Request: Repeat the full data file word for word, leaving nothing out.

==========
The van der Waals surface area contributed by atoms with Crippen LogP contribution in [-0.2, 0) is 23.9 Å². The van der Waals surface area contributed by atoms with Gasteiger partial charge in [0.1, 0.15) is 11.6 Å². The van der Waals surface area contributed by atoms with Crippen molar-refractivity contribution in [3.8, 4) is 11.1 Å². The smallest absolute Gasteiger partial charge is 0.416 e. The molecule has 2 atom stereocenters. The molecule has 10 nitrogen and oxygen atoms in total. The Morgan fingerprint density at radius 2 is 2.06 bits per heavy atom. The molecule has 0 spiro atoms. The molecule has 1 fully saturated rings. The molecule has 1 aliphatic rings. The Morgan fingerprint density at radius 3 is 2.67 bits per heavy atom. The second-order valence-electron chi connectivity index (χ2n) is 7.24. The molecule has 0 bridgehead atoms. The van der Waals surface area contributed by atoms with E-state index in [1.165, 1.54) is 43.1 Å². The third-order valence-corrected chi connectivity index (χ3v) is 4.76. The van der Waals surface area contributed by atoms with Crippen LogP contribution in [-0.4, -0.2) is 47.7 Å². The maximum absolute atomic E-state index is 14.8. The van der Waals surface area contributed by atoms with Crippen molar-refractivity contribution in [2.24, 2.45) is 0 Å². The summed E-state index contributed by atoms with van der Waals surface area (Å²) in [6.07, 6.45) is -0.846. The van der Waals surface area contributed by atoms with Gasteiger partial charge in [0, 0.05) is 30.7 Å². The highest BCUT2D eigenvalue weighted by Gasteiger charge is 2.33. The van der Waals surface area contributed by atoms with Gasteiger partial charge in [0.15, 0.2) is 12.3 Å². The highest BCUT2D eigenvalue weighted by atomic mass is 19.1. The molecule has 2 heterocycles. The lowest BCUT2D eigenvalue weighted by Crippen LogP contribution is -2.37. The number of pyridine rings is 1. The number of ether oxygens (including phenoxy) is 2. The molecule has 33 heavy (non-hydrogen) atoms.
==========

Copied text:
The van der Waals surface area contributed by atoms with Crippen LogP contribution in [-0.2, 0) is 23.9 Å². The van der Waals surface area contributed by atoms with Gasteiger partial charge in [0.1, 0.15) is 11.6 Å². The van der Waals surface area contributed by atoms with Crippen molar-refractivity contribution in [3.8, 4) is 11.1 Å². The smallest absolute Gasteiger partial charge is 0.416 e. The molecule has 2 atom stereocenters. The molecule has 10 nitrogen and oxygen atoms in total. The Morgan fingerprint density at radius 2 is 2.06 bits per heavy atom. The molecule has 0 spiro atoms. The molecule has 1 fully saturated rings. The molecule has 1 aliphatic rings. The Morgan fingerprint density at radius 3 is 2.67 bits per heavy atom. The second-order valence-electron chi connectivity index (χ2n) is 7.24. The molecule has 0 bridgehead atoms. The van der Waals surface area contributed by atoms with E-state index in [1.165, 1.54) is 43.1 Å². The third-order valence-corrected chi connectivity index (χ3v) is 4.76. The van der Waals surface area contributed by atoms with Crippen LogP contribution in [-0.4, -0.2) is 47.7 Å². The maximum absolute atomic E-state index is 14.8. The van der Waals surface area contributed by atoms with Crippen molar-refractivity contribution in [2.24, 2.45) is 0 Å². The summed E-state index contributed by atoms with van der Waals surface area (Å²) in [6.07, 6.45) is -0.846. The van der Waals surface area contributed by atoms with Gasteiger partial charge in [0, 0.05) is 30.7 Å². The highest BCUT2D eigenvalue weighted by Gasteiger charge is 2.33. The van der Waals surface area contributed by atoms with Gasteiger partial charge in [0.15, 0.2) is 12.3 Å². The highest BCUT2D eigenvalue weighted by atomic mass is 19.1. The molecule has 2 heterocycles. The lowest BCUT2D eigenvalue weighted by Crippen LogP contribution is -2.37. The number of pyridine rings is 1. The number of ether oxygens (including phenoxy) is 2. The molecule has 33 heavy (non-hydrogen) atoms.